If your negotiating skills are so bad you are afraid to go to yard sales, this post is for you. We are going to cover how to negotiate effectively. I read in one of John Maxwell’s books that leaders aren’t born, they are made. It’s a skill set in other words. It’s why the old story about the journalist in a remote village resonates with me.
If you are not familiar, the story goes like this. A journalist was dispatched to write a story on great leaders who came from unlikely places. In his quest, he came upon a remote village high in the mountains of a foreign land. He walked up to the village elder and asked, “Excuse me sir, were any great leaders born here?” The elder replied, “No just babies.”
I love that. Leadership is an acquired skill. Nobody comes with a preset. The same is true for negotiation. Get ready. Your days of avoiding yard sales are over. Following are 3 keys to negotiate effectively. Use these to land more clients and stay in the black.
3 Keys to Negotiate Effectively
1. Panic is NOT Your Friend. In my last business venture, we essentially banned the majority shareholder from speaking at meetings where potential customers were involved. We expected push back. He panicked. Every. Single. Time. The result was always the same. He would make too many concessions so the account was not profitable, then get upset in staff meetings and blame someone for the under performing account.
2. Expect Pushback. The nature of negotiation is volley. You should expect a bit of pushback. Any business worth their salt wants to get the best deal possible. If you have a client that immediately accepts your offer, you need to raise your prices. This will enable you to approach negotiation with confidence and not get taken advantage of because of your low prices. Be prepared for them to haggle.
3. Concede Smart. If you have qualified the lead, you should not be too far apart on the numbers. That’s the truth of the matter. When the potential client pushes back, there are a few things you can do. Rarely do you have to concede on price. The examples below will give you some ideas on what to do. this list is not exhaustive, but it will get your brain thinking like a negotiator. Feel free to incorporate your own as you see fit.
Real World Negotiation Examples
- Add Value. You could add something else to the offer. In my case, I might offer a site evaluation for SEO or offer to refresh a few pages of web content in addition to what I am already offering.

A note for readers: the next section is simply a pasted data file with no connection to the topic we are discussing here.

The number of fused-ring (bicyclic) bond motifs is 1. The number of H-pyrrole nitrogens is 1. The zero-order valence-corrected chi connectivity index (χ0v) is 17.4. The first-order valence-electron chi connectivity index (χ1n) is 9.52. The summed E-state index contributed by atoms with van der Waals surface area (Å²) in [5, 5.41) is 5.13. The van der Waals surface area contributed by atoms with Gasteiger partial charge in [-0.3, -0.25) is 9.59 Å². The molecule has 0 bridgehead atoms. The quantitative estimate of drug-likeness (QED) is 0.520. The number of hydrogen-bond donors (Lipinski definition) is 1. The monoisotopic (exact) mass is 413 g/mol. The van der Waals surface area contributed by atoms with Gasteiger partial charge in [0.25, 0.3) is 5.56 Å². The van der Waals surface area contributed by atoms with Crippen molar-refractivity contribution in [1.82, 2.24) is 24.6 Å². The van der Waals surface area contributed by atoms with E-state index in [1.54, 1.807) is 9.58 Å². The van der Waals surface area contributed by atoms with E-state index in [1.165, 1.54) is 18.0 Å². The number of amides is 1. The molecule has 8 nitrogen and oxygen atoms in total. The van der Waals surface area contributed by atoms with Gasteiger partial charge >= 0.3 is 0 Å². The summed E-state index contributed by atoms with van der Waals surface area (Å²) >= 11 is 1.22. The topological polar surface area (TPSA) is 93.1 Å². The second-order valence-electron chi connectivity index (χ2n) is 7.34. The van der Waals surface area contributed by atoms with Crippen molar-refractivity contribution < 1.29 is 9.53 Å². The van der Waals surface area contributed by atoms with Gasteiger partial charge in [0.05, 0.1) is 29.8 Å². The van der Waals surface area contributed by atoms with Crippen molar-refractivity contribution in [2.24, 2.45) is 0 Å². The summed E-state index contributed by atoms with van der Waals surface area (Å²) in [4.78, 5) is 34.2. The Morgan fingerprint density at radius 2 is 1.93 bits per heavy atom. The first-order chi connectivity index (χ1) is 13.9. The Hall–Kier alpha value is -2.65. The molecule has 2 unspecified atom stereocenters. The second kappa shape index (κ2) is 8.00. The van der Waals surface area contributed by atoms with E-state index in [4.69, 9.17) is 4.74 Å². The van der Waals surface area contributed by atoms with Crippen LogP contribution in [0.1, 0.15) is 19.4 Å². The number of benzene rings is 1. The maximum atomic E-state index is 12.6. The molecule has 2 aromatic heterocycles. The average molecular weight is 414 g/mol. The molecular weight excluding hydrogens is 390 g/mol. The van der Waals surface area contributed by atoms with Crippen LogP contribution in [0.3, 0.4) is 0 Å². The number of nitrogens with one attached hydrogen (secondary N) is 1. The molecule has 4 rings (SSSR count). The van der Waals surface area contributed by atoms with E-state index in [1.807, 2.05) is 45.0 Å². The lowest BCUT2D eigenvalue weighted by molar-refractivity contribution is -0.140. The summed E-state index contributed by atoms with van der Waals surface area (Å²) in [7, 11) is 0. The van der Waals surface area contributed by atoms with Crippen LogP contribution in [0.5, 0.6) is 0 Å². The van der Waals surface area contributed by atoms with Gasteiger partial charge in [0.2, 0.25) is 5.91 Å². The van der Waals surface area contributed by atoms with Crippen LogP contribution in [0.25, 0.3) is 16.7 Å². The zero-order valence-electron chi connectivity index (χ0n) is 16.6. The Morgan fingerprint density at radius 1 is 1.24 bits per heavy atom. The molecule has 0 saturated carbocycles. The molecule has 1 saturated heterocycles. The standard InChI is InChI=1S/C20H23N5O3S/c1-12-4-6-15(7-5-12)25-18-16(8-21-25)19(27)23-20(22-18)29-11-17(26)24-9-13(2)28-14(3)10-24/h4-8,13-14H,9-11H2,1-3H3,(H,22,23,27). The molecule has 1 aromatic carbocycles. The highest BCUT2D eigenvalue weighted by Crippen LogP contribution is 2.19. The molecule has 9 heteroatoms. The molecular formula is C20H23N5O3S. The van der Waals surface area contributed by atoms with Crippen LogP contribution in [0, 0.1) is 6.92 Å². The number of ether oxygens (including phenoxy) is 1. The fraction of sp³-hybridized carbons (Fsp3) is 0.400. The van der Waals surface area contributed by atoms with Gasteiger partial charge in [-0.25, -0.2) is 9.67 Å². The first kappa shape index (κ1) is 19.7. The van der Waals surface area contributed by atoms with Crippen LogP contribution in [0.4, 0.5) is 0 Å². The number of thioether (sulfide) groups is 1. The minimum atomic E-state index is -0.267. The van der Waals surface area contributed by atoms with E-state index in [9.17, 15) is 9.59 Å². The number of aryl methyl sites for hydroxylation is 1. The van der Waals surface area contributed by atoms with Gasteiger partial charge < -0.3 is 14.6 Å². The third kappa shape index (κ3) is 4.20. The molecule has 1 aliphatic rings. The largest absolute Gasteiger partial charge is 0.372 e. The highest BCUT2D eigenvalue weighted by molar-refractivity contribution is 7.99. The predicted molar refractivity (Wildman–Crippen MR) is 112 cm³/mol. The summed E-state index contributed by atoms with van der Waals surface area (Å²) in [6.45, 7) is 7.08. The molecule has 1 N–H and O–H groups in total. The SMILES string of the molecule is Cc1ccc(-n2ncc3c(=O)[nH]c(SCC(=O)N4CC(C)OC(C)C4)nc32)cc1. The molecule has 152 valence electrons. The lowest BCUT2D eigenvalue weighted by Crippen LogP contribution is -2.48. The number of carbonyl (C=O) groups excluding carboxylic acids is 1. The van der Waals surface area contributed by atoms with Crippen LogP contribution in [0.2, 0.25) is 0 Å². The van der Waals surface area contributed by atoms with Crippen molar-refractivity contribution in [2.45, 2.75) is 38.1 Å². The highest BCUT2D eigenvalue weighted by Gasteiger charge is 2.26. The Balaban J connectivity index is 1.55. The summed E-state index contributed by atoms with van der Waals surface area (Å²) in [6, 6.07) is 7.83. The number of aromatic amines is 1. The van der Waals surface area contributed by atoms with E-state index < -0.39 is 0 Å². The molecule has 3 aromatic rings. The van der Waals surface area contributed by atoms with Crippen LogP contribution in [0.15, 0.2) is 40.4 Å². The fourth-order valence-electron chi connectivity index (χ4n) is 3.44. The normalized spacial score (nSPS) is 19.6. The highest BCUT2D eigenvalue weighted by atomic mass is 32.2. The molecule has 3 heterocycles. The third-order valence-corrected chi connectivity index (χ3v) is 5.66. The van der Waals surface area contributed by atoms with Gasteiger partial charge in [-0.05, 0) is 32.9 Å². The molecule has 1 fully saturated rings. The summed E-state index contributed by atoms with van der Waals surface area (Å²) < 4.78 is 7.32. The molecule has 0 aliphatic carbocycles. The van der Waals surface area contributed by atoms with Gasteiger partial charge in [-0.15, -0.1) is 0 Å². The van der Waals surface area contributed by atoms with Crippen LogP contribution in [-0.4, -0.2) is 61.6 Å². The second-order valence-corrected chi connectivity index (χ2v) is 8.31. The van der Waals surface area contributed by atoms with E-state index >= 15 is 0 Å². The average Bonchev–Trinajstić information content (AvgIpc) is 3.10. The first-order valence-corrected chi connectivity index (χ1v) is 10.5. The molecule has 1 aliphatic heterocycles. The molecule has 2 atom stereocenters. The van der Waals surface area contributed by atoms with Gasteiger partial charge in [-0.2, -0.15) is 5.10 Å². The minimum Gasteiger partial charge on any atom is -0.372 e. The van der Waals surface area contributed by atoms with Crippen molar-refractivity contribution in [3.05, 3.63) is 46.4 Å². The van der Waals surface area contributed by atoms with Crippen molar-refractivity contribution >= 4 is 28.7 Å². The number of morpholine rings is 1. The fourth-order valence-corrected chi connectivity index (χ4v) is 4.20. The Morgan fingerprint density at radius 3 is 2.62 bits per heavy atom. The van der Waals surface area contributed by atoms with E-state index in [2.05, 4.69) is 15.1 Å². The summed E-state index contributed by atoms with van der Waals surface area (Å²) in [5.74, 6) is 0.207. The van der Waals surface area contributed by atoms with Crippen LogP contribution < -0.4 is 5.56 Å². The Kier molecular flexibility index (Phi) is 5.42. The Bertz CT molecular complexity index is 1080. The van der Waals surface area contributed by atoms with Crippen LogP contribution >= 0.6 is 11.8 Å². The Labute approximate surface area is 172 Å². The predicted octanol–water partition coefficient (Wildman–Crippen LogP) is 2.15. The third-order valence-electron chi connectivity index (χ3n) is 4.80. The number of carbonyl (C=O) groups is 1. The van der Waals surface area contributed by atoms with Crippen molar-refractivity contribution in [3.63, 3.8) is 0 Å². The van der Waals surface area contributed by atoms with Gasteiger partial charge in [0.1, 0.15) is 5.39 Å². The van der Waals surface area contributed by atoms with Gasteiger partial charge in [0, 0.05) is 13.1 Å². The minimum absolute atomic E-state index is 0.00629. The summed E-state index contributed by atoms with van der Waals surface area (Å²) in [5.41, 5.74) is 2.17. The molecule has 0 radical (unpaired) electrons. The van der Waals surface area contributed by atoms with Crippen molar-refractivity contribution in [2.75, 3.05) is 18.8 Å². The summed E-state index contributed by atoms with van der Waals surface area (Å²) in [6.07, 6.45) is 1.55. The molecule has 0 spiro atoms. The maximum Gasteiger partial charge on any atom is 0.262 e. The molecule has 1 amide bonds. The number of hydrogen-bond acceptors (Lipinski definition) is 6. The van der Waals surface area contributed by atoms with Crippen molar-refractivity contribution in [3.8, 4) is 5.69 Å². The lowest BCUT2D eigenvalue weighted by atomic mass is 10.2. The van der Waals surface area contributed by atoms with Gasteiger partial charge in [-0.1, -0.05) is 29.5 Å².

- Finish Early. If time is a factor, try shortening the deadline. If you are swamped, this is not the best thing to do, but if you can get to the project right away, a shorter deadline is of real value to the client.
- Ask for More If you are not too far apart on the numbers (again, if you have qualified the potential client you shouldn’t be) ask for additional work. Using me as an example again, if a client is interested in hiring me for a set of business blog posts, I might ask for more posts in return. I might tell them I will be happy to honor that rate for 8 posts rather than 4. This mitigates risk on my end and also gives me the chance to make more money long term.
- Discount to Your Advantage. Finally, you might ask for the entire project fee up front in exchange for honoring the reduced rate. This is usually a last option for me, but it does work. I just don’t like giving up money if I don’t have to. I work too hard for it.
It’s Not About Getting to YES
Remember, negotiation is not about getting to “Yes.” This can be tempting if you are new or it has been a while since your last sale. Resist the urge. Negotiation is about coming to terms that suit both you and the potential client. Win-win is always better than Yes.
Besides, giving in makes you look like an amateur. Refusing to budge makes you look like a snob. Both of these result in frustration and ultimately harm your business. However, in order to negotiate effectively, you have to be smart going in. That is something I will cover in next Tuesday. Have a great week. End it by hitting a few yard sales. I hope you make out like a bandit.